This meta-analysis reveals a moderate level of HPV vaccine acceptability among men (50.4 on a 100-point scale) across 22 studies totalling 8360 participants, with a wide range of acceptability (8.2–94.0) across studies. In contrast, acceptability was considerably higher (55.0–100.0) in a review of US studies focused on young women,26
although mean acceptability was not reported.
Meta-analysis results across 16 studies (n=5048) indicate the influence of positive HPV vaccine attitudes, HCP recommendation, perceived HPV risk and HPV awareness and knowledge on HPV vaccine acceptability for men. Health promotion messaging that fosters positive attitudes about HPV vaccination benefits for men, accurate HPV risk perceptions, and that enhances awareness and knowledge regarding HPV may increase the acceptability of HPV vaccination for men.
We found no significant difference in HPV vaccine acceptability between gay, bisexual and other MSM, who would benefit most from HPV4 vaccination,7
and heterosexual men. Results from the meta-analysis suggest that in addition to promoting HPV4 vaccination for all boys and young men,23
targeted messaging for young MSM to support perceived HPV vaccine benefits and effectiveness, and accurate perceptions of HPV risk may increase acceptability.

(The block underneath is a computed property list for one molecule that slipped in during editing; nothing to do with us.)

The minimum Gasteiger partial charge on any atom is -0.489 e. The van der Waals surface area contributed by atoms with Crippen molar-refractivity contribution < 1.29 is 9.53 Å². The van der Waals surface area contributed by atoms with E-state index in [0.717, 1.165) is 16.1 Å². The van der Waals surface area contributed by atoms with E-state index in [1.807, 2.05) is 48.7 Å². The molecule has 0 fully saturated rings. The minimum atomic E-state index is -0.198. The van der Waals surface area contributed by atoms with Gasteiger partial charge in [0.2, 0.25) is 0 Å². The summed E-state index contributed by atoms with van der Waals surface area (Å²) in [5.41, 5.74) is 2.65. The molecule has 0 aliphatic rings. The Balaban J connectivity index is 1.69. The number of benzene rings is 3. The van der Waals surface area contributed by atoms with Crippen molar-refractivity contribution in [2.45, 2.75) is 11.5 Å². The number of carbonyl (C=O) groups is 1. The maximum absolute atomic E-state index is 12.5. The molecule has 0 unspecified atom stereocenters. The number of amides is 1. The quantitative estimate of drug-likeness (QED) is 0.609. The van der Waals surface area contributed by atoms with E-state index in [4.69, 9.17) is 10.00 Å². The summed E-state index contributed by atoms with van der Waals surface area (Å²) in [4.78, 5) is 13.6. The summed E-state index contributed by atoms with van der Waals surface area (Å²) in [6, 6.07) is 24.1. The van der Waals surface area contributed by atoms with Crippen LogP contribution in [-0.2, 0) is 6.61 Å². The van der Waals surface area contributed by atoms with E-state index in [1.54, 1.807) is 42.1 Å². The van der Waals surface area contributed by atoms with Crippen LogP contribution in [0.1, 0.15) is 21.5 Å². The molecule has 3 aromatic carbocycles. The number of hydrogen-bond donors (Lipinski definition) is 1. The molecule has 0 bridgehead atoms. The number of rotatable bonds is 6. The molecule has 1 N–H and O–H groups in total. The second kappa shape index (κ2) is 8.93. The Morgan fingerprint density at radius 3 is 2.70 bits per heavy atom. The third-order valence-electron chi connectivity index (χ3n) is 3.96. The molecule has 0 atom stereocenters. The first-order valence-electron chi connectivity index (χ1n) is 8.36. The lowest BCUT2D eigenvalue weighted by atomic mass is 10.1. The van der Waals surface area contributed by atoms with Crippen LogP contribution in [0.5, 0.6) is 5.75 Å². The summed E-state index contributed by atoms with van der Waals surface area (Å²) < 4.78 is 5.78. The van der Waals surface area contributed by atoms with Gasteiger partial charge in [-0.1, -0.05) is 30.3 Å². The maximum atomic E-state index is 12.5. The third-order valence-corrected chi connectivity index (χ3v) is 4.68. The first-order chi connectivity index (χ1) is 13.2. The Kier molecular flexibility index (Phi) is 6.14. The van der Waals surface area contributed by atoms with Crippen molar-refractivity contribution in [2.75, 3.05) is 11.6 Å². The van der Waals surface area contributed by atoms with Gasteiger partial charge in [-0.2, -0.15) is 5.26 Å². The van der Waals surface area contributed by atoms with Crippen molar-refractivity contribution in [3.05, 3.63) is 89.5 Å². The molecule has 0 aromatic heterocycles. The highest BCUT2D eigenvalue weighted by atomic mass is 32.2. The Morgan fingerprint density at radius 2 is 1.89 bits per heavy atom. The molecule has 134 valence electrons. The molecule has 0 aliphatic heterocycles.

HCP recommendation, the correlate with the second highest impact on HPV vaccine acceptability after perceived HPV vaccine benefits, has been identified as an important factor in HPV vaccine acceptability for girls,26
and patient acceptance of hepatitis B vaccines.58
HCP-identified barriers to hepatitis B vaccination—lack of government reimbursement, patient non-disclosure of risk and inadequate time to assess risk59
—suggest that in addition to promoting HCP recommendation of HPV4 vaccination for boys, it is important to assess systemic and structural barriers that may impede HCP recommendation.
The impact of HPV risk perceptions, awareness and knowledge on HPV vaccine acceptability is notable given evidence of low levels of HPV knowledge and awareness among men.32
Mechanisms to foster accurate HPV risk perceptions and awareness might involve addressing the prevalence of HPV infection and its association with cancers among men, highlighting cancer prevention as a benefit of HPV vaccination for boys48
and challenging false beliefs that HPV vaccines are not relevant for men.25
Notably, out-of-pocket cost, as reported in earlier reviews,22
logistical barriers and the need for a series of injections were negatively associated with acceptability. In meta-analysis these structural barriers had a greater impact than HPV vaccine knowledge (the most often studied correlate) and effect sizes equal to behavioural risk factors. In addition to tailored educational interventions government financing of HPV4 vaccination, and interventions to reduce barriers in access to vaccination may significantly increase HPV4 vaccine acceptance among men.
Finally, further research is needed to explore the negative association between partner thinks one should get the HPV vaccine and HPV vaccine acceptability, based on only two studies.24
Partner endorsement might implicate stigma and the association of HPV as a women's disease.25